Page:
Babies likelier to mimic 'strange' behaviour when accompanied by language
A new Northwestern University study has shed light on how language helps infants to understand the intentions of others.
As the babies watched intently, an experimenter produced an unusual behaviour--she used her forehead to turn on a light. But how did babies interpret this behaviour? Did they see it as an intentional act, as something worthy of imitating? Or did they see it as a fluke? To answer this question, the experimenter gave 14-month-old infants an opportunity to play with the light themselves.
The results, based on two experiments, showed that introducing a novel word for the impending novel event had a powerful effect on the infants' tendency to imitate the behaviour. Infants were more likely to imitate behaviour, however unconventional, if it had been named, than if it remained unnamed, the study found.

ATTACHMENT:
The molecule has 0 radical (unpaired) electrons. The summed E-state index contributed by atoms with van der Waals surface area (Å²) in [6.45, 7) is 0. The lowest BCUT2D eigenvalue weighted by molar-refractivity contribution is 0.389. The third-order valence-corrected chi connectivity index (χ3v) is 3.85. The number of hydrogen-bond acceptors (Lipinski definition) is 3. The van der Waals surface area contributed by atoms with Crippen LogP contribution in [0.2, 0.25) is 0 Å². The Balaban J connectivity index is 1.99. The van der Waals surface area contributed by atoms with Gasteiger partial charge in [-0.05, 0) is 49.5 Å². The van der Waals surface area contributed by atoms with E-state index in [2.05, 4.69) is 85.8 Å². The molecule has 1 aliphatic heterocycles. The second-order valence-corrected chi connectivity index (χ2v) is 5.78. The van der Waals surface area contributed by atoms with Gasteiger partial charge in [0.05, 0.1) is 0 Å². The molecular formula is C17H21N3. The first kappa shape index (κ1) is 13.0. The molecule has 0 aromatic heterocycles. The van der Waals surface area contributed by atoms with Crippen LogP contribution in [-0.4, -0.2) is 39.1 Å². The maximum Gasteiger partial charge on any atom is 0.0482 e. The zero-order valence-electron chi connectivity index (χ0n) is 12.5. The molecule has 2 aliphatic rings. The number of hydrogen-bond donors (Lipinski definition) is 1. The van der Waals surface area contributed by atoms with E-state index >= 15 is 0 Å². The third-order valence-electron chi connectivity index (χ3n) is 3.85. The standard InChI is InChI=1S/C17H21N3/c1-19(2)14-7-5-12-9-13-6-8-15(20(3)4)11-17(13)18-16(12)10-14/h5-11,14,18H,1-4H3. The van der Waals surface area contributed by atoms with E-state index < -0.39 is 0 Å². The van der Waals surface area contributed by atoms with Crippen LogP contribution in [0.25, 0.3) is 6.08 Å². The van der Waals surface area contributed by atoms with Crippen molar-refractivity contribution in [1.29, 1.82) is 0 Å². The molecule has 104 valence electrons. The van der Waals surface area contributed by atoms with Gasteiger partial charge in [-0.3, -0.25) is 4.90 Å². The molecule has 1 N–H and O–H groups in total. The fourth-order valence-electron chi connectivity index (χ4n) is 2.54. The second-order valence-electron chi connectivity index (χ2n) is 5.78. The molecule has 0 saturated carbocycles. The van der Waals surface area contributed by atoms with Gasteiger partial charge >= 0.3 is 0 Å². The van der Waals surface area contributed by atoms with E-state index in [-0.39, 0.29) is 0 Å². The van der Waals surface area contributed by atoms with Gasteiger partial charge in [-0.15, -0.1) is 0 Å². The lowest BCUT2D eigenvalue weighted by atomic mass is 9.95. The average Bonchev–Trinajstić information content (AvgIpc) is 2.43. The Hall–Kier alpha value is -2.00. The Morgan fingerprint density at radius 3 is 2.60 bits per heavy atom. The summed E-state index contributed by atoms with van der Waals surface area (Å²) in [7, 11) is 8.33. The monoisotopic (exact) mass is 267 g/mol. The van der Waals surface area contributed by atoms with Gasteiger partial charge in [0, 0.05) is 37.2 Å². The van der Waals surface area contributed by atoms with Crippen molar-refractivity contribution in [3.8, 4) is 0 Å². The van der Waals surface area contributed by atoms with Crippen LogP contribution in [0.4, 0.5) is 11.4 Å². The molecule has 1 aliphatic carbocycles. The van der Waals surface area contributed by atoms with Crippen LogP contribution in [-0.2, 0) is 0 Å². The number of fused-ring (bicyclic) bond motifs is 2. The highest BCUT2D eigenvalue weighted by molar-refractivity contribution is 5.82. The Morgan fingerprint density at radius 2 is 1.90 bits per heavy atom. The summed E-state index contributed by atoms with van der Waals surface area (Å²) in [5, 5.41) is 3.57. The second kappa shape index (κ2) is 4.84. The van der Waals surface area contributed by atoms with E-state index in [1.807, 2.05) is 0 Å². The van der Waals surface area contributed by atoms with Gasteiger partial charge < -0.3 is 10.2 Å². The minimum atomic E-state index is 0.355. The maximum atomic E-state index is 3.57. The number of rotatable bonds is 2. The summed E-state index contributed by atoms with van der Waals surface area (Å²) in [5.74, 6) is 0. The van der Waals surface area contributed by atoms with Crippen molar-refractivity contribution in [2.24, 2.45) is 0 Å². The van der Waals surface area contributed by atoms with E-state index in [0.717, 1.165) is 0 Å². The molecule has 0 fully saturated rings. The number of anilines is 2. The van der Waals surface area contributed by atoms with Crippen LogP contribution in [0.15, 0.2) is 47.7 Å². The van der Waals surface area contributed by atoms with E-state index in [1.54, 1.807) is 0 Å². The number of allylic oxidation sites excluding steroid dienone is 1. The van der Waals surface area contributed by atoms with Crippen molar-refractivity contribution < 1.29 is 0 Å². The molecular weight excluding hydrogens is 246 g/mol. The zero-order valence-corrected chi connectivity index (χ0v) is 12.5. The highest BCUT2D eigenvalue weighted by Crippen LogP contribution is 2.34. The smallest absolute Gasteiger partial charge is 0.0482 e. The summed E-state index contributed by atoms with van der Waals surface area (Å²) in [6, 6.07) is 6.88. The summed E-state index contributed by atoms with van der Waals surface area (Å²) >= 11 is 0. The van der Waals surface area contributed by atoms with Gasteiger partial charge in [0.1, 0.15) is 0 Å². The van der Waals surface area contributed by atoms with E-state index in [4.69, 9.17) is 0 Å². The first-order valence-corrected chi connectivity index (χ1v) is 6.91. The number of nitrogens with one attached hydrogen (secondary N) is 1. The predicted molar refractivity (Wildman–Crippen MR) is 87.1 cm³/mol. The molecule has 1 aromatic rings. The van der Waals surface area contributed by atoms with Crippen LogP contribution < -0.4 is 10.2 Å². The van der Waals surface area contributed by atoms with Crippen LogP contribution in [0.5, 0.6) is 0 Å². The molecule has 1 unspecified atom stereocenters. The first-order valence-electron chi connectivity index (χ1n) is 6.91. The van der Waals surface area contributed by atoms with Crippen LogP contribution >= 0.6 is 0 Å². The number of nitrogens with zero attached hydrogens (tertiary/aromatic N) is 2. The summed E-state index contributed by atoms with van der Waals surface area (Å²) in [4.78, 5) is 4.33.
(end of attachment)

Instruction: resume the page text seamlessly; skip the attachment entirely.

When the experimenter announced her unusual behaviour ("I'm going to blick the light"), infants imitated her. But when she did not provide a name, they did not follow suit.
This revealed that infants as young as 14 months of age coordinate their insights about human behaviour and their intuitions about human language in the service of discovering which behaviours, observed in others, are ones to imitate.
"This work shows, for the first time, that even for infants who have only just begun to 'crack the language code,' language promotes culturally-shared knowledge and actions - naturally, generatively and apparently effortlessly," said Sandra R. Waxman, co-author of the study and the Louis W. Menk Professor of Psychology at Northwestern.
"This is the first demonstration of how infants' keen observational skills, when augmented by human language, heighten their acuity for 'reading' the underlying intentions of their 'tutors' (adults) and foster infants' imitation of adults' actions," she stated.
Waxman said absent language and its power in conveying meaning, infants don't imitate these "strange" actions.
"This means that human language provides infants with a powerful key: it unlocks for them a broader world of social intentions," Waxman said.